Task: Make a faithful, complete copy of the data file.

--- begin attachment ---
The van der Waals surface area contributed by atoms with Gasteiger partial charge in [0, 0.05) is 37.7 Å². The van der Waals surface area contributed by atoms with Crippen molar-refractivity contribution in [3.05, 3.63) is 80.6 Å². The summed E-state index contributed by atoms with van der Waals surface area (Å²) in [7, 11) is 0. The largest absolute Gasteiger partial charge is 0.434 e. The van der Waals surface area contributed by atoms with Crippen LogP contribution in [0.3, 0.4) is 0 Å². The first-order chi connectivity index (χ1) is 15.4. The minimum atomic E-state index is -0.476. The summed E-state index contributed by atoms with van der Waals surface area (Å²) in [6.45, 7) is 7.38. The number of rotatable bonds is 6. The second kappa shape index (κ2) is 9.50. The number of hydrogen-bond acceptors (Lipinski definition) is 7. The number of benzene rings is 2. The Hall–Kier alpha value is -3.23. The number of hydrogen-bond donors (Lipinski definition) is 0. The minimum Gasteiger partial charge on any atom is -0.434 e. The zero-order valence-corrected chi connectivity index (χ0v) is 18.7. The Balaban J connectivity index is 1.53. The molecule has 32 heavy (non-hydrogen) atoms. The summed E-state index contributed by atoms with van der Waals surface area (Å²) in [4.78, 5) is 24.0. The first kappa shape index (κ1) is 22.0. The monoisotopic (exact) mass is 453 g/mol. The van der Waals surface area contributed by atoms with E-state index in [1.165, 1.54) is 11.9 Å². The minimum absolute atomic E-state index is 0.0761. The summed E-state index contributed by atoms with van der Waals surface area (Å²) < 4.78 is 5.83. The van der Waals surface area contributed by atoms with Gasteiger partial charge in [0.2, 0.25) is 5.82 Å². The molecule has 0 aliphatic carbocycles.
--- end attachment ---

The van der Waals surface area contributed by atoms with Gasteiger partial charge in [0, 0.05) is 37.7 Å². The van der Waals surface area contributed by atoms with Crippen molar-refractivity contribution in [3.05, 3.63) is 80.6 Å². The summed E-state index contributed by atoms with van der Waals surface area (Å²) in [7, 11) is 0. The largest absolute Gasteiger partial charge is 0.434 e. The van der Waals surface area contributed by atoms with Crippen LogP contribution in [0.3, 0.4) is 0 Å². The first-order chi connectivity index (χ1) is 15.4. The minimum atomic E-state index is -0.476. The summed E-state index contributed by atoms with van der Waals surface area (Å²) in [6.45, 7) is 7.38. The number of rotatable bonds is 6. The second kappa shape index (κ2) is 9.50. The number of hydrogen-bond acceptors (Lipinski definition) is 7. The number of benzene rings is 2. The Hall–Kier alpha value is -3.23. The number of hydrogen-bond donors (Lipinski definition) is 0. The minimum Gasteiger partial charge on any atom is -0.434 e. The zero-order valence-corrected chi connectivity index (χ0v) is 18.7. The Balaban J connectivity index is 1.53. The molecule has 32 heavy (non-hydrogen) atoms. The summed E-state index contributed by atoms with van der Waals surface area (Å²) in [4.78, 5) is 24.0. The first kappa shape index (κ1) is 22.0. The monoisotopic (exact) mass is 453 g/mol. The van der Waals surface area contributed by atoms with E-state index in [1.165, 1.54) is 11.9 Å². The minimum absolute atomic E-state index is 0.0761. The summed E-state index contributed by atoms with van der Waals surface area (Å²) < 4.78 is 5.83. The van der Waals surface area contributed by atoms with Gasteiger partial charge in [0.2, 0.25) is 5.82 Å². The molecule has 0 aliphatic carbocycles.